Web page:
A Certain Woman
Hala El Badry
In this prize-winning novel, Nahid is a woman determined to go on a journey of self discovery and understanding. As we accompany her in her sometimes delirious, sometimes lucid journey, we are given rare glimpses of the inner thoughts and feelings of a woman confronting questions of love and intimacy within and outside of marriage. It is a story of one woman's quest for liberation, not from a repressive society or a male-dominated world that is easy and has been done many times before, but from self-imposed taboos that inhibit a woman's ability to find fulfillment and to confront the many imponderables surrounding sexuality, desire, and love.
Stuck—by conscious choice to keep up the genteel appearances of her middle-class family—in a loveless marriage to Mustafa, the forty-something Nahid finds love and sex with novelist and journalist Omar—himself trapped in a loveless, but not sexless, marriage to Maggie. Although their love story is at the very heart of the novel, we are given broad glimpses of the larger picture of the world outside through Nahid's work as an archaeologist and Omar's as a journalist.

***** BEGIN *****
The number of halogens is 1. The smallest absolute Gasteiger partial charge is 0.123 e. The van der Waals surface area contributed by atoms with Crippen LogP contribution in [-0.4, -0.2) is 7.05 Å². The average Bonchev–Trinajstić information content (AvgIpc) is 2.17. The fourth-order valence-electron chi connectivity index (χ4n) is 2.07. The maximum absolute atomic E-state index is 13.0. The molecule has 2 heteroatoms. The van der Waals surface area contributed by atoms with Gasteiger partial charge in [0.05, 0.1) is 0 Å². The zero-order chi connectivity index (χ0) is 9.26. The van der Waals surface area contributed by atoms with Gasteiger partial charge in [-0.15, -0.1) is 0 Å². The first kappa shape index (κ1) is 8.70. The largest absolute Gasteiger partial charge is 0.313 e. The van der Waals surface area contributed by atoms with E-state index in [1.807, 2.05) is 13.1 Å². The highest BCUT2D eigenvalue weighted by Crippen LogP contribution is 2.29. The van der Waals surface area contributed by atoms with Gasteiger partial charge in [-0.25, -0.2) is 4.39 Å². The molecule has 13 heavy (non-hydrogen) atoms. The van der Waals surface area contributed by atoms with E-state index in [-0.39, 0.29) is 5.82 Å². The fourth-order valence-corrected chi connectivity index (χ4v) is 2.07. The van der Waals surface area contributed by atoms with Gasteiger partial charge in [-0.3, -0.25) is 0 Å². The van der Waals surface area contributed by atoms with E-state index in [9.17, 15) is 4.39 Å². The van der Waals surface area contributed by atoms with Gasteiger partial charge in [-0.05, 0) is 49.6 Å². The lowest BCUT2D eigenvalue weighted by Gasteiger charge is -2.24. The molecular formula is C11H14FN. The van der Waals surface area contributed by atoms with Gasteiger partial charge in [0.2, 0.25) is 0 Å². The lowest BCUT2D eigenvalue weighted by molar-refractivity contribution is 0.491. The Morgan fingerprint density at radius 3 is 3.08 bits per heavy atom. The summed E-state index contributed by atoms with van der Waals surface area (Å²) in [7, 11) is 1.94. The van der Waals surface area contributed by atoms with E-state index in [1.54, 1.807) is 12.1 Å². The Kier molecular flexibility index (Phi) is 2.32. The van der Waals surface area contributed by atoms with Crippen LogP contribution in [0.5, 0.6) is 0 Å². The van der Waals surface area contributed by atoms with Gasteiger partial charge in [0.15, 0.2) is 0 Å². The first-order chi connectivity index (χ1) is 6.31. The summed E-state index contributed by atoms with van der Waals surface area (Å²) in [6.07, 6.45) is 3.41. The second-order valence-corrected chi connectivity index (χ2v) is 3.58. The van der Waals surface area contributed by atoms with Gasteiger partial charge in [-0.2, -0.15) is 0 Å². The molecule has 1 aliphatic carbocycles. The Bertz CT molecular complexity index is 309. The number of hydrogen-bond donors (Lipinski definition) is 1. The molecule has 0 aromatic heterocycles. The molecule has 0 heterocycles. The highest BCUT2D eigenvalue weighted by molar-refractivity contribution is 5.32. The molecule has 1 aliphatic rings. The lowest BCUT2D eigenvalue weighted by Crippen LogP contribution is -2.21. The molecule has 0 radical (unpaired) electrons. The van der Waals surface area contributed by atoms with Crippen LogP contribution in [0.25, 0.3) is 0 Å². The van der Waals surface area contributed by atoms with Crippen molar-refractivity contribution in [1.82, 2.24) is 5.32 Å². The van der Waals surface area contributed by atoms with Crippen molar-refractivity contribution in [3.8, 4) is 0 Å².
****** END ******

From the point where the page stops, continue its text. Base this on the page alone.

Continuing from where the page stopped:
The novel was well received by women readers, critics, and reviewers and by a majority of the male audience, while a vociferous minority of male critics felt scandalized by it, finding it unseemly that such issues should be raised by a woman. Now English readers can judge for themselves.
We Also Recommend
Alif: Journal of Comparative Poetics, no. 25: Edward Said and Critical Decolonization